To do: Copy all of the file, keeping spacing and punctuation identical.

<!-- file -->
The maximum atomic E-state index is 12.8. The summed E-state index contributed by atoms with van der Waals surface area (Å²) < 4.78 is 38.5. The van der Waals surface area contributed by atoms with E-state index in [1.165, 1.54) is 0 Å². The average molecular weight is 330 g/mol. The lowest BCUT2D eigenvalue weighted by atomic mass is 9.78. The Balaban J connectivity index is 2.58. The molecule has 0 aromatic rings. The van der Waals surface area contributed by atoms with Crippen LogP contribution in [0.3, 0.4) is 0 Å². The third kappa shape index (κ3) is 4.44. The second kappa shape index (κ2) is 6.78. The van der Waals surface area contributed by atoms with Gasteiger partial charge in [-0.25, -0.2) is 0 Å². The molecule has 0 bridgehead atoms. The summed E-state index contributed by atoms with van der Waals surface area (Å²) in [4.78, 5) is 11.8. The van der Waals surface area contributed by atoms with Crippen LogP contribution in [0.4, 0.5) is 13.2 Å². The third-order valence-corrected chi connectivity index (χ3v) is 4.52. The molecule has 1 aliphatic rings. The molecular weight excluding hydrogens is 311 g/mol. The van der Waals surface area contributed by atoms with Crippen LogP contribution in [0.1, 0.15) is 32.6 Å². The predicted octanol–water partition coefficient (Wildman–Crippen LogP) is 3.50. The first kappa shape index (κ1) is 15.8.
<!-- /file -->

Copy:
The maximum atomic E-state index is 12.8. The summed E-state index contributed by atoms with van der Waals surface area (Å²) < 4.78 is 38.5. The van der Waals surface area contributed by atoms with E-state index in [1.165, 1.54) is 0 Å². The average molecular weight is 330 g/mol. The lowest BCUT2D eigenvalue weighted by atomic mass is 9.78. The Balaban J connectivity index is 2.58. The molecule has 0 aromatic rings. The van der Waals surface area contributed by atoms with Crippen LogP contribution in [0.3, 0.4) is 0 Å². The third kappa shape index (κ3) is 4.44. The second kappa shape index (κ2) is 6.78. The van der Waals surface area contributed by atoms with Gasteiger partial charge in [-0.25, -0.2) is 0 Å². The molecule has 0 bridgehead atoms. The summed E-state index contributed by atoms with van der Waals surface area (Å²) in [4.78, 5) is 11.8. The van der Waals surface area contributed by atoms with Crippen LogP contribution in [0.4, 0.5) is 13.2 Å². The third-order valence-corrected chi connectivity index (χ3v) is 4.52. The molecule has 1 aliphatic rings. The molecular weight excluding hydrogens is 311 g/mol. The van der Waals surface area contributed by atoms with Crippen LogP contribution in [0.1, 0.15) is 32.6 Å². The predicted octanol–water partition coefficient (Wildman–Crippen LogP) is 3.50. The first kappa shape index (κ1) is 15.8.